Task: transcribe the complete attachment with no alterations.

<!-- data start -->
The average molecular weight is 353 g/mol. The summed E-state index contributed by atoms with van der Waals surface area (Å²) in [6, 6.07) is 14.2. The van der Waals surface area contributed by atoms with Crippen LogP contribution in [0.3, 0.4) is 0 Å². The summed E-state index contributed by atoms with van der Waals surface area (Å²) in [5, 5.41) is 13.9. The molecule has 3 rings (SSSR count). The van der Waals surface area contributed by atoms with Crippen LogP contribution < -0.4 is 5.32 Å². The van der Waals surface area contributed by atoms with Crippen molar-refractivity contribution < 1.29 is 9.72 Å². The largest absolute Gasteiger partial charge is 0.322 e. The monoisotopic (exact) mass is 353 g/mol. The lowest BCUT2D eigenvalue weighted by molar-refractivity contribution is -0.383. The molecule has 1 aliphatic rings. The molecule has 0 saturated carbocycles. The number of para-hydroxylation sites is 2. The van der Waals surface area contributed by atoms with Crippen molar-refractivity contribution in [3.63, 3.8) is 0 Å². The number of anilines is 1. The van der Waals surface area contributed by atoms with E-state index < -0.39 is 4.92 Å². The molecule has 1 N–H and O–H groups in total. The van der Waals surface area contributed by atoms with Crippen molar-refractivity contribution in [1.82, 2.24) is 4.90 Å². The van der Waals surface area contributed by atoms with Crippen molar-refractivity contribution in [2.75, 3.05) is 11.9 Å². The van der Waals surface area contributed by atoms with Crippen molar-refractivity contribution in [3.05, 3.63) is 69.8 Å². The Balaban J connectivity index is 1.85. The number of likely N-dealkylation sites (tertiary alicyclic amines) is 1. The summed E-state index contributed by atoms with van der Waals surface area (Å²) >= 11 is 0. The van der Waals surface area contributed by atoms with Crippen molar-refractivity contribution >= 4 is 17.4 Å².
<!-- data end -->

The average molecular weight is 353 g/mol. The summed E-state index contributed by atoms with van der Waals surface area (Å²) in [6, 6.07) is 14.2. The van der Waals surface area contributed by atoms with Crippen LogP contribution in [0.3, 0.4) is 0 Å². The summed E-state index contributed by atoms with van der Waals surface area (Å²) in [5, 5.41) is 13.9. The molecule has 3 rings (SSSR count). The van der Waals surface area contributed by atoms with Crippen LogP contribution < -0.4 is 5.32 Å². The van der Waals surface area contributed by atoms with Crippen molar-refractivity contribution < 1.29 is 9.72 Å². The largest absolute Gasteiger partial charge is 0.322 e. The monoisotopic (exact) mass is 353 g/mol. The lowest BCUT2D eigenvalue weighted by molar-refractivity contribution is -0.383. The molecule has 1 aliphatic rings. The molecule has 0 saturated carbocycles. The number of para-hydroxylation sites is 2. The van der Waals surface area contributed by atoms with Crippen molar-refractivity contribution in [3.63, 3.8) is 0 Å². The number of anilines is 1. The van der Waals surface area contributed by atoms with E-state index < -0.39 is 4.92 Å². The molecule has 1 N–H and O–H groups in total. The van der Waals surface area contributed by atoms with Crippen molar-refractivity contribution in [1.82, 2.24) is 4.90 Å². The van der Waals surface area contributed by atoms with Crippen molar-refractivity contribution in [2.75, 3.05) is 11.9 Å². The van der Waals surface area contributed by atoms with Crippen molar-refractivity contribution in [3.05, 3.63) is 69.8 Å². The Balaban J connectivity index is 1.85. The number of likely N-dealkylation sites (tertiary alicyclic amines) is 1. The summed E-state index contributed by atoms with van der Waals surface area (Å²) >= 11 is 0. The van der Waals surface area contributed by atoms with Crippen molar-refractivity contribution >= 4 is 17.4 Å².